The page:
New-model ABS brought down by cash-flow crisis

HSBC: Bank owed £550,000

A cash flow crisis that led to payments to its consultants being withheld and they then leaving as a result caused the collapse of new-model law firm Cubism Law, it has emerged.

The alternative business structure (ABS) could not be rescued by a sale because it was too easy for its lawyers to leave, according to a report from its joint administrators at Quantuma published this week.

Its bank HSBC, owed £550,000, is likely to recover a little over 13% of that, while unsecured creditors – who are owed £2m – are set to receive just 1.11p in the pound.

Cubism was part of the wave of dispersed law firms, providing back-office support, including 20 supporting solicitors, to 45 self-employed partner-level consultant lawyers. It was loosely based on a chambers structure, with the consultants paying 30-40% of their fees in return for the support functions.

It was set up in 2007 by Andrew Pena, formerly a partner at City firm Fieldfisher, and became an ABS in 2015. The following year, it launched a six-year academy for up to six students to qualify as solicitors through apprenticeships.

Quantuma reported that the firm began to experience cash-flow issues early in 2019 as the business model was not providing sufficient working capital to meet its day-to-day trading costs.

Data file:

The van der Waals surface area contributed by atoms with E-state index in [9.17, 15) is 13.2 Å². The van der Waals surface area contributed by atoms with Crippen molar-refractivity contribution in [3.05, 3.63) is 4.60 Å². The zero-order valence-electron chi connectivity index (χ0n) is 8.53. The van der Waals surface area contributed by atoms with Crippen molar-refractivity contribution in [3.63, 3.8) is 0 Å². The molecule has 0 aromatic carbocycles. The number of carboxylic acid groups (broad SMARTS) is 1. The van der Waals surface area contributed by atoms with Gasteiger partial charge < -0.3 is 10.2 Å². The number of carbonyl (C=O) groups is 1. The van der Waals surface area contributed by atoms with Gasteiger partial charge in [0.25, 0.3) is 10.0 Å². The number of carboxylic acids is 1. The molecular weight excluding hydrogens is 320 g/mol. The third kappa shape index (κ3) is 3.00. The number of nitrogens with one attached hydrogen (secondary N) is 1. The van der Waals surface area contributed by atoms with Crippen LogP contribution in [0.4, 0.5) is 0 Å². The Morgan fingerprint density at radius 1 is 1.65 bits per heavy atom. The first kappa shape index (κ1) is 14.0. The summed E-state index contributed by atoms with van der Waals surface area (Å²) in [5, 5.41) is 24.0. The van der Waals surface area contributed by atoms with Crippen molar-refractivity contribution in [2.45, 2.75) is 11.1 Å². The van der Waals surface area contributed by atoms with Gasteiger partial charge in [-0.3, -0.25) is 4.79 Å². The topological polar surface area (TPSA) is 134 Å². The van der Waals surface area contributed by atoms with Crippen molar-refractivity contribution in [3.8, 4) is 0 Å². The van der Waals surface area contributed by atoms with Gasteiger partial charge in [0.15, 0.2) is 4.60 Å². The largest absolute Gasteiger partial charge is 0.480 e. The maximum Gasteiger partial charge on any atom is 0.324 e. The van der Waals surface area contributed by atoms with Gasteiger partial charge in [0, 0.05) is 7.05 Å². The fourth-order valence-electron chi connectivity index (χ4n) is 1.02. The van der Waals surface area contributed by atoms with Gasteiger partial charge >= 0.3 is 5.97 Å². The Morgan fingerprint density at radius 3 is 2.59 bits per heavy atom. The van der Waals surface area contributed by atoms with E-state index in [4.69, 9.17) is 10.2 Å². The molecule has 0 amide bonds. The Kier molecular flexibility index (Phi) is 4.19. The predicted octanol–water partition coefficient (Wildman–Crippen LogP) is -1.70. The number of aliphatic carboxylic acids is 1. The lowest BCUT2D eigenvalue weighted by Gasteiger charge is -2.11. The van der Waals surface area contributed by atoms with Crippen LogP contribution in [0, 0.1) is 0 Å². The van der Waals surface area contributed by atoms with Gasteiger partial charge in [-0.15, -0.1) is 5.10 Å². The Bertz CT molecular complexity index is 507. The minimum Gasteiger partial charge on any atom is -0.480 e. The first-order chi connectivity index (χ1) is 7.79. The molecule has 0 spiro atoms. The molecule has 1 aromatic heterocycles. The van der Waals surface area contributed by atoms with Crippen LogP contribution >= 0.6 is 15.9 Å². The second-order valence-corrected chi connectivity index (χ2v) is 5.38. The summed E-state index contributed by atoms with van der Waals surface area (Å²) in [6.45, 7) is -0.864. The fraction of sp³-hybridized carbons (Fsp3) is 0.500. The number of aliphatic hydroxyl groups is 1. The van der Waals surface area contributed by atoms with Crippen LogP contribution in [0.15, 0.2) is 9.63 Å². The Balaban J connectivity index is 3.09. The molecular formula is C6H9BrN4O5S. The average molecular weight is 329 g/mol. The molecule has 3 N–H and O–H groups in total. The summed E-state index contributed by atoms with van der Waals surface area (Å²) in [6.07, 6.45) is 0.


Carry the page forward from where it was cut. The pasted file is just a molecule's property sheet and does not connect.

To support cash flow, Cubism took the decision to withhold part of the payments due to consultants, but this resulted in consultants leaving the firm, “which put further pressure on cash flow”.

The report continued: “The firm was unable to attract new consultants given the financial pressures and arrears to the remaining consultants.

“Steps were taken to try and sell the business; however, given that the consultancy agreements allowed the consultants to depart at short notice, there was no certainty from any buyer’s perspective that consultants would remain. As a result, a sale of the business as a whole was not possible.”

By the time the joint administrators were appointed, the firm had no live client files and all the consultants had left for new firms. They expect to recover around £480,000 in work in progress and debtors, with £165,000 going towards the costs of the administration.

Unaudited accounts for the year to 28 February 2018 showed Cubism making a £252,000 profit on turnover of £3.7m; draft management accounts for the year to 30 April 2019 recorded a £722,000 profit on turnover of £1.6m.

Several chambers are on the creditors list, including Selborne Chambers (owed £47,000), 3 Verulum Buildings (£41,000), Landmark Chambers (£32,000), Radcliffe (£28,000), Doughty Street (£25,000) and 5 Stone Buildings (£25,000). HM Revenue & Customs is owed £80,000.

Mr Pena named the firm after the art movement that breaks a subject down into its constituent parts in order to consider each part from different perspectives.

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